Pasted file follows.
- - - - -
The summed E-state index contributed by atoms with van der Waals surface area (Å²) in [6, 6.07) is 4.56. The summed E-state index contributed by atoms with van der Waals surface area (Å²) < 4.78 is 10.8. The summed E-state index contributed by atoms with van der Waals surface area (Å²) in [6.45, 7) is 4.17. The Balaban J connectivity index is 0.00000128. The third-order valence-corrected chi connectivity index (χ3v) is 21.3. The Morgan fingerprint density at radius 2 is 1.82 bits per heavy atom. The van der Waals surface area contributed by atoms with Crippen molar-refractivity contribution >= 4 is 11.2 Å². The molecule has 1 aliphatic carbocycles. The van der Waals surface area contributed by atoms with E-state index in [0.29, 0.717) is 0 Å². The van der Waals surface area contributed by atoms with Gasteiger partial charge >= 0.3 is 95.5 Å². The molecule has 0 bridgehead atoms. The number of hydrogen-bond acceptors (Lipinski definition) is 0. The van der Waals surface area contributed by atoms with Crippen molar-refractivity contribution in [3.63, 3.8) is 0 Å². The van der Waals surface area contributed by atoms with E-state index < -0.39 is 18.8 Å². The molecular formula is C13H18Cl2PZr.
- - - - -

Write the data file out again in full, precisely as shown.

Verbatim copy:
The summed E-state index contributed by atoms with van der Waals surface area (Å²) in [6, 6.07) is 4.56. The summed E-state index contributed by atoms with van der Waals surface area (Å²) < 4.78 is 10.8. The summed E-state index contributed by atoms with van der Waals surface area (Å²) in [6.45, 7) is 4.17. The Balaban J connectivity index is 0.00000128. The third-order valence-corrected chi connectivity index (χ3v) is 21.3. The Morgan fingerprint density at radius 2 is 1.82 bits per heavy atom. The van der Waals surface area contributed by atoms with Crippen molar-refractivity contribution >= 4 is 11.2 Å². The molecule has 1 aliphatic carbocycles. The van der Waals surface area contributed by atoms with E-state index in [0.29, 0.717) is 0 Å². The van der Waals surface area contributed by atoms with Gasteiger partial charge >= 0.3 is 95.5 Å². The molecule has 0 bridgehead atoms. The number of hydrogen-bond acceptors (Lipinski definition) is 0. The van der Waals surface area contributed by atoms with Crippen molar-refractivity contribution in [3.63, 3.8) is 0 Å². The van der Waals surface area contributed by atoms with E-state index < -0.39 is 18.8 Å². The molecular formula is C13H18Cl2PZr.